AI News, Activity simulator could eventually teach robots tasks like making coffee or setting the table

Activity simulator could eventually teach robots tasks like making coffee or setting the table

Recently, computer scientists have been working on teaching machines to do a wider range of tasks around the house.

In a new paper spearheaded by MIT's Computer Science and Artificial Intelligence Laboratory (CSAIL) and the University of Toronto, researchers demonstrate 'VirtualHome,' a system that can simulate detailed household tasks and then have artificial 'agents' execute them, opening up the possibility of one day teaching robots to do such tasks.

The team trained the system using nearly 3,000 programs of various activities, which are further broken down into subtasks for the computer to understand.

The team's AI agent can execute 1,000 of these interactions in the Sims-style world, with eight different scenes including a living room, kitchen, dining room, bedroom, and home office.

'Describing actions as computer programs has the advantage of providing clear and unambiguous descriptions of all the steps needed to complete a task,' says PhD student Xavier Puig, who was lead author on the paper.

The team's model successfully demonstrated that, their agents could learn to reconstruct a program, and therefore perform a task, given either a description: 'pour milk into glass,' or a video demonstration of the activity.

In the future, the team hopes to train the robots using actual videos instead of Sims-style simulation videos, which would enable a robot to learn simply by watching a YouTube video.

Teaching chores to an artificial agent

For many people, household chores are a dreaded, inescapable part of life that we often put off or do with little care.

In a new paper spearheaded by MIT’s Computer Science and Artificial Intelligence Laboratory (CSAIL) and the University of Toronto, researchers demonstrate “VirtualHome,” a system that can simulate detailed household tasks and then have artificial “agents” execute them, opening up the possibility of one day teaching robots to do such tasks.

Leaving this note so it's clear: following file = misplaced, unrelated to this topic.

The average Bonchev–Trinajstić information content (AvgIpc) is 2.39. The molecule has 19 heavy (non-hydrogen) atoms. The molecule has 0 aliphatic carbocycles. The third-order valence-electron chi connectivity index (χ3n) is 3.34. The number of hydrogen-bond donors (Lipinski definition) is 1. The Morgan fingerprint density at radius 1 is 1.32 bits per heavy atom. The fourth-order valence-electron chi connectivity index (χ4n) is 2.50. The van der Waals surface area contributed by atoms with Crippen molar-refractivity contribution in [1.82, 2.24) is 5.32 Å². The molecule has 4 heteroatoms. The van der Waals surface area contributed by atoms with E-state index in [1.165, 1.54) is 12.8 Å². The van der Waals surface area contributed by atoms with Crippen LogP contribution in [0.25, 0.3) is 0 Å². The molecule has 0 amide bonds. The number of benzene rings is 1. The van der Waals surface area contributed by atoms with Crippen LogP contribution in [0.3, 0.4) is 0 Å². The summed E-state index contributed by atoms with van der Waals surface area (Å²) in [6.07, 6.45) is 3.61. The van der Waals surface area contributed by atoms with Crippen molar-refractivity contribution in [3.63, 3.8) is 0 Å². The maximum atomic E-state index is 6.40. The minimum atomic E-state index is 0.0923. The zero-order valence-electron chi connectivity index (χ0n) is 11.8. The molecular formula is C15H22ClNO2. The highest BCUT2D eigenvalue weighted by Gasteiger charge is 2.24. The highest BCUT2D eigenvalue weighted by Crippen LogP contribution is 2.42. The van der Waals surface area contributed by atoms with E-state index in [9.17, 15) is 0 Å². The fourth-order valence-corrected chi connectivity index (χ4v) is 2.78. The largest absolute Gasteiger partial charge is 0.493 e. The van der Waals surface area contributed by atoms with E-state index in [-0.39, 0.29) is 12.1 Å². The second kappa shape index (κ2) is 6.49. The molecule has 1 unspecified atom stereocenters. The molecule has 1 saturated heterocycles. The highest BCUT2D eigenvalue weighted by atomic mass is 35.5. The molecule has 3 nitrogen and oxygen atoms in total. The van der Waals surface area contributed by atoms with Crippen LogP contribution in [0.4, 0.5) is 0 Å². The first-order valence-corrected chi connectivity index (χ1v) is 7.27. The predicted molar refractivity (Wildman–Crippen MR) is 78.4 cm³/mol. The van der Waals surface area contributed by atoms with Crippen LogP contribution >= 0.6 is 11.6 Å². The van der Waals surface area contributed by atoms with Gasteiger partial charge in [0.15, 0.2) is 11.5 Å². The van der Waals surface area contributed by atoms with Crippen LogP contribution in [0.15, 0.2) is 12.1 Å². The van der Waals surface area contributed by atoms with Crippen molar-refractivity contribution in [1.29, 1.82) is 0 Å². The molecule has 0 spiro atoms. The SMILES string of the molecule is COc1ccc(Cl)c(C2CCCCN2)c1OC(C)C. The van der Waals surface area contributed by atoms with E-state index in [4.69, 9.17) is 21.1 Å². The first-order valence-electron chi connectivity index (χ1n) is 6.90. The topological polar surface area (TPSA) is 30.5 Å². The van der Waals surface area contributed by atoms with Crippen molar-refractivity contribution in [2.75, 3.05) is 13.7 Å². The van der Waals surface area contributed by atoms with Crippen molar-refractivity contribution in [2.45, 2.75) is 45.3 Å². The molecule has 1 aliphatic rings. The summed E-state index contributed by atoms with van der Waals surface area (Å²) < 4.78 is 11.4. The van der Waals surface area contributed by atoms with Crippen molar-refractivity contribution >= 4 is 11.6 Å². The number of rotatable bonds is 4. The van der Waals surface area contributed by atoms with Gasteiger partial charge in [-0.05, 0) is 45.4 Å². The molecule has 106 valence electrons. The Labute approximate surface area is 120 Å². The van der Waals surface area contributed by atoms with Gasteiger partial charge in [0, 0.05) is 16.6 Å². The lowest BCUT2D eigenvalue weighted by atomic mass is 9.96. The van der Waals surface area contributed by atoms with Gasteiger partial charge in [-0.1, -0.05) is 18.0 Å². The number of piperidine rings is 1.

The team’s artificial agent can execute 1,000 of these interactions in the Sims-style world, with eight different scenes including a living room, kitchen, dining room, bedroom, and home office.

For example, one might tell a human to “switch on the TV and watch it from the sofa.” Here, actions like “grab the remote control” and “sit/lie on sofa” have been omitted, since they’re part of the commonsense knowledge that humans have.

The team’s model successfully demonstrated that their agents could learn to reconstruct a program, and therefore perform a task, given either a description: “pour milk into glass” or a video demonstration of the activity.

This allows the robot to do tasks in a personalized way, or even some day invoke an emotional connection as a result of this personalized learning process.” In the future, the team hopes to train the robots using actual videos instead of Sims-style simulation videos, which would enable a robot to learn simply by watching a YouTube video.

VirtualHome simulator could teach robots about household tasks

Researchers at MIT’s Computer Science and Artificial Intelligence Laboratory (CSAIL) and the University of Toronto are developing a 3D simulator that could eventually teach robots how to complete household tasks like making coffee or setting the table.

“Describing actions as computer programs has the advantage of providing clear and unambiguous descriptions of all the steps needed to complete a task,” said PhD student Xavier Puig, who was lead author on the paper.

Of the 3,000 programs, the team’s AI agent can already execute 1,000 separate sets of actions in eight different scenes, which include a living room, kitchen, dining room, bedroom, and home office.